Haviland v. Dawson

Annotate this Case

210 A.2d 551 (1965)

Suzanne HAVILAND, Appellant, v. Beverly DAWSON and J. C. Chatel, Appellees.

No. 3651.

District of Columbia Court of Appeals.

Argued April 5, 1965.

Decided June 2, 1965.

*552 John L. Laskey, Washington, D. C., with whom Thomas Penfield Jackson, Washington, D. C., was on the brief, for appellant.

Joseph V. Gartlan, Jr., Washington, D. C., with whom Stephen Friedlander, Washington, D. C., was on the brief, for appellees.

Before HOOD, Chief Judge, and QUINN and MYERS, Associate Judges.

MYERS, Associate Judge.

In September 1960 appellee Beverly Dawson purchased a residence on Lot 868 in the District of Columbia, an irregular plot surrounded on all sides by other residential real estate, including Lots 901 and 9. The property was located between Arizona Avenue and Hurst Terrace and the only access to it from a public roadway was by way of a steep concrete stairway ascending from Arizona Avenue. During her occupancy, appellee Dawson had motor vehicle and pedestrian access from Hurst Terrace to her home by crossing the paved portion of adjoining Lot 901 although no easement for that purpose had been acquired from the owners thereof.

In February 1961 Mrs. Dawson listed the premises for sale with her own real estate firm and with that of appellee J. C. Chatel. In time, she contracted to sell the property to one Mandel who rescinded his agreement before settlement when she was unable to provide him with a right-of-way across Lot 901. On May 4, 1961, following negotiations with the owners of Lot 901, she obtained the conveyance of a ten-foot right-of-way "solely for the purpose of ingress and egress to the property of the Grantee by motor vehicle and by foot so long as the property of the Grantee is used and occupied for residential purposes," which was duly recorded May 12, 1961.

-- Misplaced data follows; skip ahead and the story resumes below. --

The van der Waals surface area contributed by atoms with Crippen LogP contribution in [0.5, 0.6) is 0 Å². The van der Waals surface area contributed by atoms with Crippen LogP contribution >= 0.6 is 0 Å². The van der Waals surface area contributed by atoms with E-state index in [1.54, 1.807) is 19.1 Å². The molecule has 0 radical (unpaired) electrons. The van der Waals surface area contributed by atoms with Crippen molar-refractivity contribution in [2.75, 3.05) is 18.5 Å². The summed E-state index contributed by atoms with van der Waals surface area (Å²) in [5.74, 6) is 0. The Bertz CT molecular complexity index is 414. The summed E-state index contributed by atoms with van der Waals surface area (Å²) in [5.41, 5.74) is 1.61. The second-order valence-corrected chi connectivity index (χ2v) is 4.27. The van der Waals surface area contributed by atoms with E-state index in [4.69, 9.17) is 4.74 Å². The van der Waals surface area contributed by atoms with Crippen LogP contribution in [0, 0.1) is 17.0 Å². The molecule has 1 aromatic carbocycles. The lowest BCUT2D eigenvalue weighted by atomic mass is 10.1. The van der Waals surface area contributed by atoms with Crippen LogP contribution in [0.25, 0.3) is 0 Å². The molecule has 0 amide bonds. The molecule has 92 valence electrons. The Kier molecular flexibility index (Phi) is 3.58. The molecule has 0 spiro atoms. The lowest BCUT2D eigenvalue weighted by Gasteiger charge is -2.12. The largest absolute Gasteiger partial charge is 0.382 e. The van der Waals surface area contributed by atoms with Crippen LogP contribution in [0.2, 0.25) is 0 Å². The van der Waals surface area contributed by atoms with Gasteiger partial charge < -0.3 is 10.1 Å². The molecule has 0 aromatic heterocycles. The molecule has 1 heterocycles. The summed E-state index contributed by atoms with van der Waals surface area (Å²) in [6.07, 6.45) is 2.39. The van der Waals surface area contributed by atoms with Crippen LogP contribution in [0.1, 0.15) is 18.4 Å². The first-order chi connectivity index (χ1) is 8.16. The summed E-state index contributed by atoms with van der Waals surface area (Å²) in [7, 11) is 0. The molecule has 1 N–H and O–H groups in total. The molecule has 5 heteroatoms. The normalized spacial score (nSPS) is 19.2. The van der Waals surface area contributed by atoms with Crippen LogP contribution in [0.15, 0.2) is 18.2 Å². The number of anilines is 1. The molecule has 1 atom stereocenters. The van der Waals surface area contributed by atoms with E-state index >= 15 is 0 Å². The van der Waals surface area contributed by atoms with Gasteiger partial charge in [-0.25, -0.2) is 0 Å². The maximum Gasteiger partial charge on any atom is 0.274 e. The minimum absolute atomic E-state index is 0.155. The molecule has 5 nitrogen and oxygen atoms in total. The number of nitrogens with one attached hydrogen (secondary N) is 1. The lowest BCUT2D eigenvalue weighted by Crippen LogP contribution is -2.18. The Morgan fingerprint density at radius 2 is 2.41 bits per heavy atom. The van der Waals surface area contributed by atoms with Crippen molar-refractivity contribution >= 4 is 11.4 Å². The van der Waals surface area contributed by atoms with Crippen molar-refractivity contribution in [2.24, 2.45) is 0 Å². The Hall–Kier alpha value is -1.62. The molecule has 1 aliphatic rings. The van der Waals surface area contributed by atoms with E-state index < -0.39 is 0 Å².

Prior to the acquisition of this right-of-way, Mrs. Haviland, then a nonresident, contracted Mr. Chatel to assist her in locating and buying a home in Washington. He showed her the Dawson residence but did not inform her of the absence of an access of right from Hurst Terrace although he was aware that this deficiency had caused the loss of a prior sale of the property. Mrs. Haviland advised Mr. Chatel that she would buy the residence and he filled in a standard printed sales contract, indicating a selling price of $25,000, to which he added, at his own instance, "Purchase includes permanent right of way ten feet wide for access through Hurst Terrace." He read the typed addendum over the telephone to Mrs. Dawson's lawyer who assured him it was "all right" to incorporate this provision in the contract. Mr. Chatel then submitted the agreement to Mrs. Haviland without comment as to the right-of-way provision. On May 3, 1961, she signed the contract. Mr. Dawson, after reading the entire agreement and increasing the sale price to $26,000, also signed it. Mrs. Haviland accepted the increase in price and on May 4, 1961, again signed the contract. Mr. Chatel attended the settlement at the title company on behalf of Mrs. Haviland where he was shown a copy of the right-of-way conveyance. He brought the plat therefor, enclosed in an envelope, to Mrs. Haviland and gave it to her without comment. At the same time he procured her signature on the title company settlement sheet.

During the summer of 1961 Mrs. Haviland reached her home on Lot 868 by driving across the paved area on Lot 901 and parking several feet from the corner of her lot. The owners of Lots 901 and 9 never complained of this practice until appellant's son came to live with her in September 1961 and also parked his car in the same area. Both adjacent property owners then objected and terminated any parking privilege on their land. At that time Mrs. Haviland for the first time learned that the right-of-way was not ten-feet wide for its length but dwindled to a width of about three feet for its final ten feet.